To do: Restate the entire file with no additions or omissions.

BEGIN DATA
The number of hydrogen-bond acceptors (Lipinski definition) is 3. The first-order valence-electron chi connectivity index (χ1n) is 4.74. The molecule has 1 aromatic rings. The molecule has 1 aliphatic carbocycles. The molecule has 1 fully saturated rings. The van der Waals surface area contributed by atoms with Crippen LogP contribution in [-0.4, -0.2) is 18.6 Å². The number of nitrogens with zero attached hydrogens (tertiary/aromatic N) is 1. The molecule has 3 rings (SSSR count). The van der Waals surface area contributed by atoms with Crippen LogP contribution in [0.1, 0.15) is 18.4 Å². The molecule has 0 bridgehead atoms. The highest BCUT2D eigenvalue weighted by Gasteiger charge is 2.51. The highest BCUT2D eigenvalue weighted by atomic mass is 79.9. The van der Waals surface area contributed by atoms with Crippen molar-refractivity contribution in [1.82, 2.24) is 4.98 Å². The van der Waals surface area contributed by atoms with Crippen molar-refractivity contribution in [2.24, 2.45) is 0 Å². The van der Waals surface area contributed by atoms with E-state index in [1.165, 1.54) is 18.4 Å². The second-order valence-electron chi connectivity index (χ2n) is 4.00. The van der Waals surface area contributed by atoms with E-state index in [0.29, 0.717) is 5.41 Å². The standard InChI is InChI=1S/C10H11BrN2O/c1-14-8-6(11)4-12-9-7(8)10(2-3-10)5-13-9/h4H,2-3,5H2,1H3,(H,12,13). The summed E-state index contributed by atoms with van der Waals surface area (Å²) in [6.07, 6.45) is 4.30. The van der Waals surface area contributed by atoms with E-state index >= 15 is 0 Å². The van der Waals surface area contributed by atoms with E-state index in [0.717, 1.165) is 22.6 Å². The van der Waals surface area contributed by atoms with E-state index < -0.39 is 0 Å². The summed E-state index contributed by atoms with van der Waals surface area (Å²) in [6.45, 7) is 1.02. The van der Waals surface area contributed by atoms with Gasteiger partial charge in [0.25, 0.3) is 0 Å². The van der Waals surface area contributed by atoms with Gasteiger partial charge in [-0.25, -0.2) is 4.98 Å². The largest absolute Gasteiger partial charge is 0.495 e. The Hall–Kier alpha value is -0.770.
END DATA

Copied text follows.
The number of hydrogen-bond acceptors (Lipinski definition) is 3. The first-order valence-electron chi connectivity index (χ1n) is 4.74. The molecule has 1 aromatic rings. The molecule has 1 aliphatic carbocycles. The molecule has 1 fully saturated rings. The van der Waals surface area contributed by atoms with Crippen LogP contribution in [-0.4, -0.2) is 18.6 Å². The number of nitrogens with zero attached hydrogens (tertiary/aromatic N) is 1. The molecule has 3 rings (SSSR count). The van der Waals surface area contributed by atoms with Crippen LogP contribution in [0.1, 0.15) is 18.4 Å². The molecule has 0 bridgehead atoms. The highest BCUT2D eigenvalue weighted by Gasteiger charge is 2.51. The highest BCUT2D eigenvalue weighted by atomic mass is 79.9. The van der Waals surface area contributed by atoms with Crippen molar-refractivity contribution in [1.82, 2.24) is 4.98 Å². The van der Waals surface area contributed by atoms with Crippen molar-refractivity contribution in [2.24, 2.45) is 0 Å². The van der Waals surface area contributed by atoms with E-state index in [1.165, 1.54) is 18.4 Å². The second-order valence-electron chi connectivity index (χ2n) is 4.00. The van der Waals surface area contributed by atoms with E-state index in [0.29, 0.717) is 5.41 Å². The standard InChI is InChI=1S/C10H11BrN2O/c1-14-8-6(11)4-12-9-7(8)10(2-3-10)5-13-9/h4H,2-3,5H2,1H3,(H,12,13). The summed E-state index contributed by atoms with van der Waals surface area (Å²) in [6.07, 6.45) is 4.30. The van der Waals surface area contributed by atoms with E-state index >= 15 is 0 Å². The van der Waals surface area contributed by atoms with E-state index in [0.717, 1.165) is 22.6 Å². The van der Waals surface area contributed by atoms with E-state index < -0.39 is 0 Å². The summed E-state index contributed by atoms with van der Waals surface area (Å²) in [6.45, 7) is 1.02. The van der Waals surface area contributed by atoms with Gasteiger partial charge in [0.25, 0.3) is 0 Å². The van der Waals surface area contributed by atoms with Gasteiger partial charge in [-0.25, -0.2) is 4.98 Å². The largest absolute Gasteiger partial charge is 0.495 e. The Hall–Kier alpha value is -0.770.